“Maybe so, sis. All the more reason to prepare everything carefully,” Skip smiled in anticipation. “Assuming they’ll let us, we have work to do.”
“Yeah,” Gus hesitated. “Angel, take care. Those people haven’t told you everything.”
“It’s in the Gracious Lady’s hands,” she said. “I’ll see you tomorrow at the Memorial.”
“Wouldn’t miss it for the world, honey.” Her farewell hug lingered, but her kisses were for his cheeks.
The Clan MacLantis headed for the exit. Inside, next to the door, a powered lift slowly descended. Professor Lacnuit lightly stepped off it, humming a show tune. Behind him, a much more nervous assistant followed. He handed her a clipboard and dismissed her, and for once, Aysha did not appear displeased.
Seeing Gus, he grinned. “Ah Professor MacLantis, so you heard? Isn’t it amazing?” They strolled outside into the bright morning light as the last of the faithful crammed inside for Mass. “It is, indeed, sir. How did it go?”
“Wonderfully, but it would have been better with proper instruments in place,” the astronomer said with no little regret. “As it is, I saw how the aperture functioned, and able to track the light for the basic parameters.” He turned and peered at the crowded façade uselessly as if looking for the opening amidst the stone figures and tracery.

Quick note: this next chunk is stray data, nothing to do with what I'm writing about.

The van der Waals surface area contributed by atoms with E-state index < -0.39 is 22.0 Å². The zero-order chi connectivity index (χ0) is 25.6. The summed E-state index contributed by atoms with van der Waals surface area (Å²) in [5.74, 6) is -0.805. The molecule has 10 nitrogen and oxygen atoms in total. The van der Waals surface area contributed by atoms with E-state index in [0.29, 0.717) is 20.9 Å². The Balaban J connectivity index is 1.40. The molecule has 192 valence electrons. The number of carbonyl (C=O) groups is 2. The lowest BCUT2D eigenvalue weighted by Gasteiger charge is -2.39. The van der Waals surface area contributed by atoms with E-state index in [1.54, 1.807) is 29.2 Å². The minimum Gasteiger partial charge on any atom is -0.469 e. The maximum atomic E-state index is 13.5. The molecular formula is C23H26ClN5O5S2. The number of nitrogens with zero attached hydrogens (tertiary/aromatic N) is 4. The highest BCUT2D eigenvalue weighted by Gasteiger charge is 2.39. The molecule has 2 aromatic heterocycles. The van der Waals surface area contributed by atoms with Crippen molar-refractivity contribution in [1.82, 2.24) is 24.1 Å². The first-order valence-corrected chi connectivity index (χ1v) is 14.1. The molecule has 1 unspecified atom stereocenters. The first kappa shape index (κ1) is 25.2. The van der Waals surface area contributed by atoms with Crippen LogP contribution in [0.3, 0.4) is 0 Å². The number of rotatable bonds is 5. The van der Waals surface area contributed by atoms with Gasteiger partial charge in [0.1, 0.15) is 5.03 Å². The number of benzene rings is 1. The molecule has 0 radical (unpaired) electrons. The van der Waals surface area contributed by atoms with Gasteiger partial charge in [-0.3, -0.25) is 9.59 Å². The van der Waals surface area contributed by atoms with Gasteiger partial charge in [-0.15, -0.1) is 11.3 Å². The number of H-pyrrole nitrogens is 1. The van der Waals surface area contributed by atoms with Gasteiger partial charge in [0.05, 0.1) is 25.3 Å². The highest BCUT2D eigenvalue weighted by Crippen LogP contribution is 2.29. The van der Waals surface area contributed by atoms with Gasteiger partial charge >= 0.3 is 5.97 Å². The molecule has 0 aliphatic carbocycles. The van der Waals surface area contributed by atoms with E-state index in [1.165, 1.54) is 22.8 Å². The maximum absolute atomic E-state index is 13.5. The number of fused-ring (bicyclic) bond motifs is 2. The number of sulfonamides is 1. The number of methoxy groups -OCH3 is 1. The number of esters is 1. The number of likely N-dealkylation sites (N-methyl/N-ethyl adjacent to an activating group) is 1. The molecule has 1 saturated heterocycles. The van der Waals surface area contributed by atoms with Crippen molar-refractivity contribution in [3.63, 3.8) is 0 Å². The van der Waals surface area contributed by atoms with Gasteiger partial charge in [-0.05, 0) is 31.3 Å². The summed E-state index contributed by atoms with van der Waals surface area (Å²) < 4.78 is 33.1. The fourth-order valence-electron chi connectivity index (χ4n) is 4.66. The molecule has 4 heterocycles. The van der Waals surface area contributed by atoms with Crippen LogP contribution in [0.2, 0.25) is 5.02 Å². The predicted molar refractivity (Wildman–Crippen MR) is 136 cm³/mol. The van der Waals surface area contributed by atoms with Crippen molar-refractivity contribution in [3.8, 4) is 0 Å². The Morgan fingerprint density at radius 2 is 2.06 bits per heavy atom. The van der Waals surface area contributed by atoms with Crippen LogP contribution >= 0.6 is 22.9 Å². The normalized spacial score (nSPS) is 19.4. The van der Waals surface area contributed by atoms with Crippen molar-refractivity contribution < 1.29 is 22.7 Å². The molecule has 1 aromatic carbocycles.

“The exterior slot must be tiny, a degree or two wide and half as tall at best, so it’s no wonder the phenomenon is so rare and fleeting. I just hope that wasn’t our sole opportunity. We really must try for instruments tonight. Perhaps this will inspire the clergy to allow us.”
“What of the refractions from the glass on the enclosure, Professor?” Allie asked.
“Hmm? Oh yes, the so-called ‘stars’ again. They showed up, too. What about them?”
“I’m intrigued by their possible connections with the painting,” she explained. “So how will they will appear tonight?”
“Much like during most summer full moons and midwinter noons. However, they should be the highest they ever reach because of the Moon’s near its most southerly point due to the current lunar major standstill. That’s probably why Heronimo would have cleverly keyed it to that extreme: not only rare, but the Sun can never interfere with it.”